Monday 30 December 2019

The Children’s War by Juliet Gardiner

I found this book totally fascinating, though it’s an awkward book to read in bed.  It is a heavy and wide hardback.

It is actually the official companion to the Imperial war Museum Exhibition of the same name.  There is an interesting blog post about the exhibition here

I have of course researched this era extensively but I was pleased to be reminded of some things I’d forgotten, be assured about some things that I still know and even to find out a few things I’d not known. 

This isn’t a scholarly work but I did buy the book because another academic mentioned it. It is however extremely well researched and gives a lot of factual information.  There are masses of illustrations and also photographs taken at the time. Many of the illustrations are adverts and posters.  When I used the facsimile War Papers for my research I found the advertisements very informative.  They gave much insight as to what life was like back then. The same was true for the illustrations here. 

The other academic who recommended the book did say that many of the first hand accounts were less reliable as the story-tellers had had too much time to rationalise their experience.   Yes I’ll admit that is normally the case but I actually found it less so here.  The first-hand accounts and the realia gave very similar information. 

Very interesting was a discussion about the General Election just after the war when Churchill was ousted in favour of a Labour government. The Beveridge report in 1942 had promised ‘security to all “from the cradle to the grave” from the ravages of sickness or unemployment’ (200). There was an attack on ‘Want, Disease, Ignorance, Squalor and Idleness’ (201).

This is a book I shall dip into time and time again. An absorbing and very easy read.         

Thursday 26 December 2019

Just One More Day by Jessica Blair

This was classed in my local library as a family saga. There is quite a bit of romance and in fact brother, Spitfire pilot, and sister WAAF working in intelligence, end up working on the same air base.

Jessica Blair is actually Bill Spence, born 1923. He worked in the RAF as a bomb aimer doing thirty-six operational flights in Lancasters of 44 (Rhodesia) Squadron Bomber Command. After the war he was sent to Rhodesia by the RAF. No wonder, then, that the descriptions of flying Lancasters sound convincing.

Less flattering reviews on Amazon cite a lack of character development and too much technical information. I dispute the former and would say that the latter suits our purposes very well indeed. I gave a four star review on both Amazon and Good Reads.

It lost a star because of unrealistic dialogue and because I spotted a few things the proof-reader didn’t. Neither of these two points detracts from it being a useful resource in the form of an easy read for anyone interested in what the Schellberg Cycle discusses. It gives us considerable insight into what working for the RAF was like, as part of the crew of a Lancaster or Spitfire and as young WAAF officer.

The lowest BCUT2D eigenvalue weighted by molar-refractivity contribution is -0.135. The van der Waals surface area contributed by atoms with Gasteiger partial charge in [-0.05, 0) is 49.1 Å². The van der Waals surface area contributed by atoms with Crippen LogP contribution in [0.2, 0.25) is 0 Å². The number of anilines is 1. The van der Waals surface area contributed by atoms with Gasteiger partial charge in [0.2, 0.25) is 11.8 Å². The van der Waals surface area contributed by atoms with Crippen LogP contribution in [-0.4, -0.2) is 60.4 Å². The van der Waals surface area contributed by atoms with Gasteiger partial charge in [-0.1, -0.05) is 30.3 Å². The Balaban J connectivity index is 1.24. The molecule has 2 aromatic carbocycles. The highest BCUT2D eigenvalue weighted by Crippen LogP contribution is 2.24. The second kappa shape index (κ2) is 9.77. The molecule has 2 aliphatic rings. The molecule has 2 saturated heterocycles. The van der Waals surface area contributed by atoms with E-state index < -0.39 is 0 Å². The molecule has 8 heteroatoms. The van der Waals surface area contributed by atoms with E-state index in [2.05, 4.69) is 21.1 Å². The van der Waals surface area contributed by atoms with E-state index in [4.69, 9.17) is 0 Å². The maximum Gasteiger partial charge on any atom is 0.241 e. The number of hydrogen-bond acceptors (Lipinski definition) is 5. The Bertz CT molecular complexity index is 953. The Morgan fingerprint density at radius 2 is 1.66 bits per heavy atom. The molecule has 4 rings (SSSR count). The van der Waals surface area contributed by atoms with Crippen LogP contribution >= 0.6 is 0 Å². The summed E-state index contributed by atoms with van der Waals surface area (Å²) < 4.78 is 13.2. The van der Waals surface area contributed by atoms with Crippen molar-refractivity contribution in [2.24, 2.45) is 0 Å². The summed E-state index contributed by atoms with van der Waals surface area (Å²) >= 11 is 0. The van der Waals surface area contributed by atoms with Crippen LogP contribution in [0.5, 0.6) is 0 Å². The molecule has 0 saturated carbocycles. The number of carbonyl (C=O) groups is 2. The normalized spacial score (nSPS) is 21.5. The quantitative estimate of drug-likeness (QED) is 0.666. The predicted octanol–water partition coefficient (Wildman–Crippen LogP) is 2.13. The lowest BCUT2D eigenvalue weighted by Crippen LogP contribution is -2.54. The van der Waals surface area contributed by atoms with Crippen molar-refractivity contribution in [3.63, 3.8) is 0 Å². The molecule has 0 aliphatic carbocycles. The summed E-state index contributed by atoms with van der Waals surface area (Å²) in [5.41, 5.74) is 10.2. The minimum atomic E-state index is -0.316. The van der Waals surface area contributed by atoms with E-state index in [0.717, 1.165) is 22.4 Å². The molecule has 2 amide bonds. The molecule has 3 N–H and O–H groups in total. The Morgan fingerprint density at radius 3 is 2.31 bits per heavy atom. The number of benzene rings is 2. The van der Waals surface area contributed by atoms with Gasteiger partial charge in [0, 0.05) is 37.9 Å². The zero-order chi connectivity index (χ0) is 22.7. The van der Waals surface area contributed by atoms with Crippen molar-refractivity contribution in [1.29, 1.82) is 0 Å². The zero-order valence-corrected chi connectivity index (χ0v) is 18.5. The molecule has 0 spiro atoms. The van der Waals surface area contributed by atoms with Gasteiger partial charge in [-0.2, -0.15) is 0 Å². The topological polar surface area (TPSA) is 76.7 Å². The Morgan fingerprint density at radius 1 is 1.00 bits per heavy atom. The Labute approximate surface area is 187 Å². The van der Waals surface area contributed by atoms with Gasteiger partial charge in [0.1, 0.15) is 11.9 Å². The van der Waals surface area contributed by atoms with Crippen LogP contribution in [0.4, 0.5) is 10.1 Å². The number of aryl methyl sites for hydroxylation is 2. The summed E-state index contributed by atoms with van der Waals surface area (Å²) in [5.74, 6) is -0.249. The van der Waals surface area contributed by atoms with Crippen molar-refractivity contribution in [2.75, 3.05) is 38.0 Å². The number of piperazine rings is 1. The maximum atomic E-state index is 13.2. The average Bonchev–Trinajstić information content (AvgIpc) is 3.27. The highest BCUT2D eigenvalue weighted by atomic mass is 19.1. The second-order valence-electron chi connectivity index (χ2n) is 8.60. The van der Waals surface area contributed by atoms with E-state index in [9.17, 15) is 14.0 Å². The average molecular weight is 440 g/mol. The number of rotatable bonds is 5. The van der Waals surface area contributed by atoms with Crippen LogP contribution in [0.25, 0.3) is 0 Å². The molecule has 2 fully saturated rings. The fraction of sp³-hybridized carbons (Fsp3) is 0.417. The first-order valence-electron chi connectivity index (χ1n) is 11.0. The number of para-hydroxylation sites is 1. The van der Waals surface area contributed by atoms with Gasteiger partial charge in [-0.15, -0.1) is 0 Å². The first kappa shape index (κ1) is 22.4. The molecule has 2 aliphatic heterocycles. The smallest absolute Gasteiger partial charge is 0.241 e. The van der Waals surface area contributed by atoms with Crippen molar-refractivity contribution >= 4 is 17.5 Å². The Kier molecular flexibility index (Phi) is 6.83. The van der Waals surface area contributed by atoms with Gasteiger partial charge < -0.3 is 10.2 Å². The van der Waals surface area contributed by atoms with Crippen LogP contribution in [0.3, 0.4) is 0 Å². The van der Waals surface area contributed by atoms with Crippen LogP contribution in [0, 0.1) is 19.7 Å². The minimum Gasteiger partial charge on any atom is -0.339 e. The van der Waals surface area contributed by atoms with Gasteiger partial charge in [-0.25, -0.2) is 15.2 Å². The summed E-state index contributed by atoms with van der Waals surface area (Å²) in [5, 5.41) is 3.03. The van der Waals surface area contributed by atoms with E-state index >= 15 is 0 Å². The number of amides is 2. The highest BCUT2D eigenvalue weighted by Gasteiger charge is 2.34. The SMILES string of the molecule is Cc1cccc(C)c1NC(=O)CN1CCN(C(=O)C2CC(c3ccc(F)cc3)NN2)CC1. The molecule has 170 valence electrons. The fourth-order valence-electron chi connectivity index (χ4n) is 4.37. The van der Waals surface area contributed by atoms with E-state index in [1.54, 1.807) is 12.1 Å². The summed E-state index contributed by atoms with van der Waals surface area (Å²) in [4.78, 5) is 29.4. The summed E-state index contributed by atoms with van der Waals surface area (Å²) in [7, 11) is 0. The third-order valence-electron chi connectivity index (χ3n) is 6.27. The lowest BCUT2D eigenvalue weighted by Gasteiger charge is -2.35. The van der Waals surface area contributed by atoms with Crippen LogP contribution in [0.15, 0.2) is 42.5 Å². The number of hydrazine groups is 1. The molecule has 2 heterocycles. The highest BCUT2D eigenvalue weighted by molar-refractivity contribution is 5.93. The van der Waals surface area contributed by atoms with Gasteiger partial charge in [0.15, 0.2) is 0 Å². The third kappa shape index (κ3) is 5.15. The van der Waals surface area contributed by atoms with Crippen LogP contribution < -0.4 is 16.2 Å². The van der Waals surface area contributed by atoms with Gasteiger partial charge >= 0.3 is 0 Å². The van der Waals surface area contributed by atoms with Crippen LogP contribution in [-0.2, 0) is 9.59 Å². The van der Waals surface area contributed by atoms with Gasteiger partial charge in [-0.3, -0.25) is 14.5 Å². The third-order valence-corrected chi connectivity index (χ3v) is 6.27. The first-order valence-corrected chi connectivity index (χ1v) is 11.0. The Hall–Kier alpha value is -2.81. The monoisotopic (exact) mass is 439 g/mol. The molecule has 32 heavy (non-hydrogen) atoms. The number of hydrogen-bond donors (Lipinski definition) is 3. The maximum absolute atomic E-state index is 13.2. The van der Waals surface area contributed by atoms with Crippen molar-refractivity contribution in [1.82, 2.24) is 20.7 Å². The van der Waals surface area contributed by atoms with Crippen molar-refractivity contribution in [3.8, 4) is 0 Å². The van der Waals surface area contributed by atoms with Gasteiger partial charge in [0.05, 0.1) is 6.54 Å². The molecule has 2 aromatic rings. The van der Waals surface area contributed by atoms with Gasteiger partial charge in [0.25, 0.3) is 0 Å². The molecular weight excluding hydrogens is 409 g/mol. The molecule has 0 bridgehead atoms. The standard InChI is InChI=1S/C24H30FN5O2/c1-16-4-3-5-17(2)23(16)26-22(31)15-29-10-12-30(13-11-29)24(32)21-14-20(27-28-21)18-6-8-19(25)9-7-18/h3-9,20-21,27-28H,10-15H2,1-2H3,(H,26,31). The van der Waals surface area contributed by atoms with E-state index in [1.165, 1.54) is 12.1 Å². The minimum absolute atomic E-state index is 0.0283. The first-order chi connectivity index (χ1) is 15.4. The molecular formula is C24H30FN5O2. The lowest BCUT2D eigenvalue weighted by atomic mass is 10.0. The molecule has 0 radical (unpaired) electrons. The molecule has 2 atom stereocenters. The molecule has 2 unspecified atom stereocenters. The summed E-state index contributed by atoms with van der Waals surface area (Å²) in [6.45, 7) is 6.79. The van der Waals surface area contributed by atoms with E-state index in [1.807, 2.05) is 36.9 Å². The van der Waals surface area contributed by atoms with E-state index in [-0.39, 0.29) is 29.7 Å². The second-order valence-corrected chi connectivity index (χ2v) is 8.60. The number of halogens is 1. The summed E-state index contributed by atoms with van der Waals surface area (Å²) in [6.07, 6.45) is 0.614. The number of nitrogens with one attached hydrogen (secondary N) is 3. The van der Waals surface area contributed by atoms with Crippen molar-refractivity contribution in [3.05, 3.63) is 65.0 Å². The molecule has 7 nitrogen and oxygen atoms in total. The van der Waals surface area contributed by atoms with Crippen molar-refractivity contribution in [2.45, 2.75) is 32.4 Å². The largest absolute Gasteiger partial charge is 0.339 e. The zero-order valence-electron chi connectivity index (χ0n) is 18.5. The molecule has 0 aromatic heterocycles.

It makes us think again about these young men - on both sides of the World War II - who were asked to put their lives at risk because of a dispute between nations.  The story however does not give a German point of view thought the British bombers take pride in being very accurate with their targets and thereby presumably do not harm too many civilians.  

Friday 20 December 2019



Some of the jobs that the girls in the Schellberg cycle had:

·         Air traffic control
·         Working at the Post Office
·         Working in the pharmacy
·         Working at a Kindergarten
·         Working on farms
·         Looking after families so that the farmer’s wife could take on the farm work
·         Playing the organ and writing letters for the vicar  
·         Looking after the family business
·         Working as a housekeeper for a man with an important job  (Hani)   
Which of those jobs would you like the most? Write your letter of application. Say why you would be good at the job.


Camaraderie and duty

The girls continued to feel a strong sense of duty but also enjoyed being with the other girls.  In some roles they worked with other young women but in other roles, such as Hani’s, they were more on their own.  Pretend to be the person who wrote the letter above. Tell the other members of the group why you have a sense of duty and how much you enjoy or miss mixing with other girls.    


After the war is over

The war ends. The men come home. They take back their work. Write a small sketch in which you argue that you should be allowed to keep your job.
Then write a letter to one of your friends about what you think of this.

Hani’s experience

Some points to ponder:  
·         Hani went straight from school to being a house-keeper.
·         She had to learn to cook.  The Gődde’s maid taught her how to cook.
·         She also had to clean and do laundry. Remember they didn’t have dishwashers or washing machines then.  And she was used to having a maid to do all of that work at home.  
·         She would also work in the garden.
Hani keeps a journal. She wants to remember everything so that she can share it with her friends later.  Write an entry for her journal. She probably won’t mention the special class in case someone finds her journal.